As COVID-19 cases have increased exponentially in the U.S., CDC guidelines have led healthcare providers across the country to cancel outpatient procedures and elective surgeries. In rural areas, that's left already struggling clinics and hospitals without a vital source of income. Tim Wolters, director of reimbursement at Citizens Memorial Hospital in Bolivar says his health system now has to balance preparing for COVID-19 cases and maintaining staff. 

Citizens Memorial Healthcare

As COVID-19 cases have increased exponentially in the U.S., CDC guidelines have led healthcare providers across the country to cancel outpatient procedures and elective surgeries. In rural areas, that's left already struggling clinics and hospitals without a vital source of income. Tim Wolters, director of reimbursement at Citizens Memorial Hospital in Bolivar says his health system now has to balance preparing for COVID-19 cases and maintaining staff. 

Sebastian Martinez Valdivia / KBIA

As the number of COVID-19 cases in mid-Missouri is increasing, so too is the amount of community spread. As of Tuesday morning, locally contracted cases accounted for at least 33 of the 63 confirmed cases in Boone County.

The Columbia/Boone County Public Health and Human Services department groups cases into four categories: travel-related, contact with a confirmed case, community transmission and unknown. Cases where the health department isn't able to verify exposure to a confirmed case, and the subject hasn't traveled are grouped under community transmission.


As confirmed cases of the coronavirus continue to rise in Missouri, the city of Columbia has responded (as many cities are in the absence of a statewide directive): by implementing its own stay at home order.

The goal is to slow the spread of the virus and keep our community safe, but this solution comes with its own complications. The directive has meant deciding which businesses are essential and which need to close their doors and send their employees home. Difficult decisions for a city leader.

Kristofor Husted / KBIA

While cases of COVID-19 are on the rise across the country and here in Missouri, a second tragic crisis is also unfolding around us.


Residents have been ordered to stay-at-home to keep everyone safe, which also means that businesses across the nation and here in our Mid-Missouri towns are having to close. With those closures, business-owners are seeing their dreams shuttered, hopefully only temporarily. And people who work in restaurants and bars, among other industries, are seeing their jobs disappear.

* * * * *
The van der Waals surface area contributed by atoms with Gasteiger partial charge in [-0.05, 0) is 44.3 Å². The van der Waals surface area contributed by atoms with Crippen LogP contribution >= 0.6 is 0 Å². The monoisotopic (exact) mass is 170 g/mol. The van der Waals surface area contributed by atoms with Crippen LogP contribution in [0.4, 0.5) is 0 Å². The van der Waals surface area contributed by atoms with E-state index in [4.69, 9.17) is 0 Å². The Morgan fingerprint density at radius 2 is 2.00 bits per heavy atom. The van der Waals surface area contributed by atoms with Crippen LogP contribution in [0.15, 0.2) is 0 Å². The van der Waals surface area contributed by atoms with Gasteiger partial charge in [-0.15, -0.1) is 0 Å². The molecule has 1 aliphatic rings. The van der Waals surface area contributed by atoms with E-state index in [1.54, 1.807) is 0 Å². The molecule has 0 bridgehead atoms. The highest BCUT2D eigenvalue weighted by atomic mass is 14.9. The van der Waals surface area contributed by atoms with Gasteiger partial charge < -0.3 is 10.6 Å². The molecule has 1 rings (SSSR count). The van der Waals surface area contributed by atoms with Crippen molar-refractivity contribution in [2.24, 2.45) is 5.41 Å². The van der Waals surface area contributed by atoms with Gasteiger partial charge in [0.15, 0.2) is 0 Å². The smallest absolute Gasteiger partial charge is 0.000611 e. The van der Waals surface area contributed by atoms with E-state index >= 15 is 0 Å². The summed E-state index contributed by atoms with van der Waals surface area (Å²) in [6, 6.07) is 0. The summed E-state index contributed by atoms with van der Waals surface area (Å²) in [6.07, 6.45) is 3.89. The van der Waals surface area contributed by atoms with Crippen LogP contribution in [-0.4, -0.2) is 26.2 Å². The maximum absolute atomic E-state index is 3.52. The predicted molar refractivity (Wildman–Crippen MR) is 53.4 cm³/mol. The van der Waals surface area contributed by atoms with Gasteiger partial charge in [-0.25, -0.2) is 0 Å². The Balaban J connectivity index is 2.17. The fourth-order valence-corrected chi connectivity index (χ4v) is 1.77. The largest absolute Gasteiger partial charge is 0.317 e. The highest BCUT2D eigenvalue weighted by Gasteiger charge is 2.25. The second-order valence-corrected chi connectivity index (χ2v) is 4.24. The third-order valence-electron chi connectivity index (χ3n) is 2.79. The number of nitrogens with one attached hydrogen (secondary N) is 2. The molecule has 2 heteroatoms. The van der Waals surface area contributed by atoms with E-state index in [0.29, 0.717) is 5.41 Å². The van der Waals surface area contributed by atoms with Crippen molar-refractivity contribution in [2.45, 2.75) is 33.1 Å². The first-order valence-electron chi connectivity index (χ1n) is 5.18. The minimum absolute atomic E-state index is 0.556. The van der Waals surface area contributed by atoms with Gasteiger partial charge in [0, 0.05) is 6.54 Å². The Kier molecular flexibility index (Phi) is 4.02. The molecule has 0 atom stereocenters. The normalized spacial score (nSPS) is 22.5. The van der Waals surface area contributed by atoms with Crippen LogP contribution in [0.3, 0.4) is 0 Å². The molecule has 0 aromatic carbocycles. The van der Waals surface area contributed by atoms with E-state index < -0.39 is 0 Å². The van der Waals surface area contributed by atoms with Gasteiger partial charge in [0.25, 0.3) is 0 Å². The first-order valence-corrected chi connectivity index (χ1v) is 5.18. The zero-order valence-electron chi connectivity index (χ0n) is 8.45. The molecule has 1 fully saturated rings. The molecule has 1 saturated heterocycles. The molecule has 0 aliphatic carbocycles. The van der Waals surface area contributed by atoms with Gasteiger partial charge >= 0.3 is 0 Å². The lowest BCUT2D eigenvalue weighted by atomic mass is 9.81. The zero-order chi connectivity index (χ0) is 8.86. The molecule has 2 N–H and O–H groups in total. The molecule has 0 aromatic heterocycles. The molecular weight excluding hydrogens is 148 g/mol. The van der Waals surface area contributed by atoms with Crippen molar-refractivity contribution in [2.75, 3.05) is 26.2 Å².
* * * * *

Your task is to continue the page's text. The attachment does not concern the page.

Missouri, along with the rest of the nation, has seen a recording-breaking jump in unemployment claims 

Kristofor Husted / KBIA

In today's episode, we look to the weekend and consider whether some of our favorite extra-curricular pursuits can help us through this coronavirus crisis.


We ask our audience what they’re reading, listening to and watching that is getting them through this crisis. Maybe there’s even something that’s more than just an escape - that’s actually helped provide meaning and solace during difficult times.


And how are musicians and artists faring during a time when galleries are closed and concerts are cancelled?

Boone County is under a stay-at-home order and while many of us stay in - working from home, taking care of our kids, binge-watching Netflix, - there’s a group of professionals out there who do not have that luxury right now. They’re the nurses, doctors, emergency responders and other frontline workers going to work and preparing-for and now responding-to COVID-19 cases. 


In this episode, we talk to people who are working on the front lines of this outbreak in our community and we’ll hear from them on how preparations and the response are going, and also what it’s like to work as a healthcare provider through a global crisis like this one.


In this episode, we talk about community efforts to bring resources to those who need it most right now in the midst of the coronvirus pandemic. In particular we look at nonprofits, faith groups and community efforts that are helping out during this crisis.


In this episode, we’re talk about how disease outbreaks, like the current coronavirus crisis, impact our culture and how our culture also affects the trajectory of disease outbreaks.


Obviously our rituals, our families and gatherings are being drastically affected right now across the world and here in Missouri, as we figure out how our communities should be responding to this crisis.